Choosing where to work is complex and challenging: You’ll be spending most of your waking hours there, so it’s important to make the right choice. But how can you be sure you’re working (or applying) for the right place?
One key signifier is whether you’ll be working for a startup or an established, bigger company. Both situations have advantages and disadvantages, and they suit different kinds of people.
Here are some of the key differences:
1- Startups often have looser job descriptions
In a company with fewer than 20 employees, you’ll almost certainly have a loose job description. This works as both an advantage and disadvantage. The benefit is that you might have more variety in your job and possibly more autonomy (more on that later). The disadvantage is that it can create uncertain boundaries where your duties begin and end.
“Generalists” tend to thrive in startups, while established companies tend to suit specialists.
2- In a startup, you probably have more autonomy
In companies with a smaller staff, employees are often expected to make major decisions on their own. This is wonderful if you enjoy using your initiative, but for some, it’s an added layer of pressure. Many employees prefer a clear chain of command and list of duties.
3- Established companies have a set culture
With a young company, every aspect is changing and evolving; and that includes the office environment and culture. And as an employee, you can help shape this culture. This would include how colleagues communicate, whether the workplace is informal or not, and maybe even how major business decisions are made.
Established companies, on the other hand, should have their rules and practices already set in stone.
4- Established companies offer more secure jobs
If a company is less than two years old, there’s a good chance it hasn’t reached profitability yet. In fact, a company turning a profit instantly is sometimes seen as a red flag!
Working for an established company is generally more secure. There are no guarantees in any job, but a company with a big war chest is unlikely to go out of business soon, even after a couple of bad years.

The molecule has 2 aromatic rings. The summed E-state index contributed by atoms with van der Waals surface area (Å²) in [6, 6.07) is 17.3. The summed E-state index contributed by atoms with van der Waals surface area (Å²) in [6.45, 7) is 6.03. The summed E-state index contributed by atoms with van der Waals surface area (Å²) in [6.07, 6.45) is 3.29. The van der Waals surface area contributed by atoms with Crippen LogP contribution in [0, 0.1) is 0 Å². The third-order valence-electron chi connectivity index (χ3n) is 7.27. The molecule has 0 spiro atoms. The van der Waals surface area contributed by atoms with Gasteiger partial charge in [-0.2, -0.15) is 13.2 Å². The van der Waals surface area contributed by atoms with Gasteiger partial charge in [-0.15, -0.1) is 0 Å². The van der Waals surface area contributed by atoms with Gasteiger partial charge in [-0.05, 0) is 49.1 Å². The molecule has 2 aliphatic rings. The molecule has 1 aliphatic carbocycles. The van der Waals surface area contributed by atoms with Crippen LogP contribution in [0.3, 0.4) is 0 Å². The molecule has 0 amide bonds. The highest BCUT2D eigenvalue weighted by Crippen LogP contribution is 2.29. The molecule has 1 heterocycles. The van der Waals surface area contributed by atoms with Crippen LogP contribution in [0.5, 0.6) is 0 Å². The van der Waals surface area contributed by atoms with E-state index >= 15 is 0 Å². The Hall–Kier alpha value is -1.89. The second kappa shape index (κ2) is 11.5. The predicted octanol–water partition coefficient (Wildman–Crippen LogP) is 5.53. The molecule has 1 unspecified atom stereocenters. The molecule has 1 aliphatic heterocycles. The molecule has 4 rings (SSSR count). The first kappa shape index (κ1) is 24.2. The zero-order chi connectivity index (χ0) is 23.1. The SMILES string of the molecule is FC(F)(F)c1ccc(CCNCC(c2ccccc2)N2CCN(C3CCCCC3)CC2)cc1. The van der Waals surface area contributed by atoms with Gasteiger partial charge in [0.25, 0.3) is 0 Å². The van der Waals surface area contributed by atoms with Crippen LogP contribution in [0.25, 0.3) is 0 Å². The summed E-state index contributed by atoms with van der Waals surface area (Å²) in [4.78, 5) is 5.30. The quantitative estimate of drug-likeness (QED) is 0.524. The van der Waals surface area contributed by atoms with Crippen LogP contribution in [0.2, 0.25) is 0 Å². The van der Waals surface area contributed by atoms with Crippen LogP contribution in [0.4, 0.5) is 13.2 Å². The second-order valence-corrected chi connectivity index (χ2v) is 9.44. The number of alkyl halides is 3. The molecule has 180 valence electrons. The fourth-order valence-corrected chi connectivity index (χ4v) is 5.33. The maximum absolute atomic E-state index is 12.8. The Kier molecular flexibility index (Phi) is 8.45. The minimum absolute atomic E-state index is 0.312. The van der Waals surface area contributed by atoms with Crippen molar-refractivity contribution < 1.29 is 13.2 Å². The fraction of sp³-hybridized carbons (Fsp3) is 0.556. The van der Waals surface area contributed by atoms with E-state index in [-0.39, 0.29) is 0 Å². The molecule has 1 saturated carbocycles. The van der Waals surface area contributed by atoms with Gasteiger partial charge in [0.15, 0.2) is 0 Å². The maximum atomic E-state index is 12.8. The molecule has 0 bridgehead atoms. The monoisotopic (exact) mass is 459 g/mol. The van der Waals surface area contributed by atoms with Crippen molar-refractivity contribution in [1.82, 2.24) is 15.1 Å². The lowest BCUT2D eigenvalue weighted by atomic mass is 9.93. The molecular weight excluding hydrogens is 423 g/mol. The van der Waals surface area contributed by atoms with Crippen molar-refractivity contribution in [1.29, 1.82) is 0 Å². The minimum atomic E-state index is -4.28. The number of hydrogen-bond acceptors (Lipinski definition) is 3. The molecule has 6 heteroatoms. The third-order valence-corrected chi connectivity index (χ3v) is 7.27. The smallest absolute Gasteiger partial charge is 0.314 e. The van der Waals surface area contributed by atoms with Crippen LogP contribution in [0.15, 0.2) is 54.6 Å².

5- High-level promotion is more likely in a startup
In business, greater risks often offer greater rewards. So working for a startup is riskier than working for an established firm, but you’re more likely to climb to the top of a startup. For example, Mark Zuckerberg was CEO of Facebook shortly after college. He would not have secured that job had he applied for it in a multinational!
Generally speaking, you’ll have a better idea of what a startup is doing than if you work for a bigger company. Indeed, the CEO’s desk might be just a few feet away from yours! So your employers’ deals, intentions and general news will travel faster in a smaller firm.
In a larger firm, the company’s actions become further removed from the employees, so inevitably communication can be trickier.
7- Stocks vs Salary
Your salary will probably be lower in a startup, but you will have a greater stake in the company (stocks, options or shares). Obviously, this would work out beautifully if you’re on the ground floor for the next Google or Microsoft, but that’s a prediction that’s hard to call…
Choosing your next workplace can be a challenge, but it helps to know how startups and bigger firms operate. Having a think about what you want from your employer will help you make the right decision in the long run.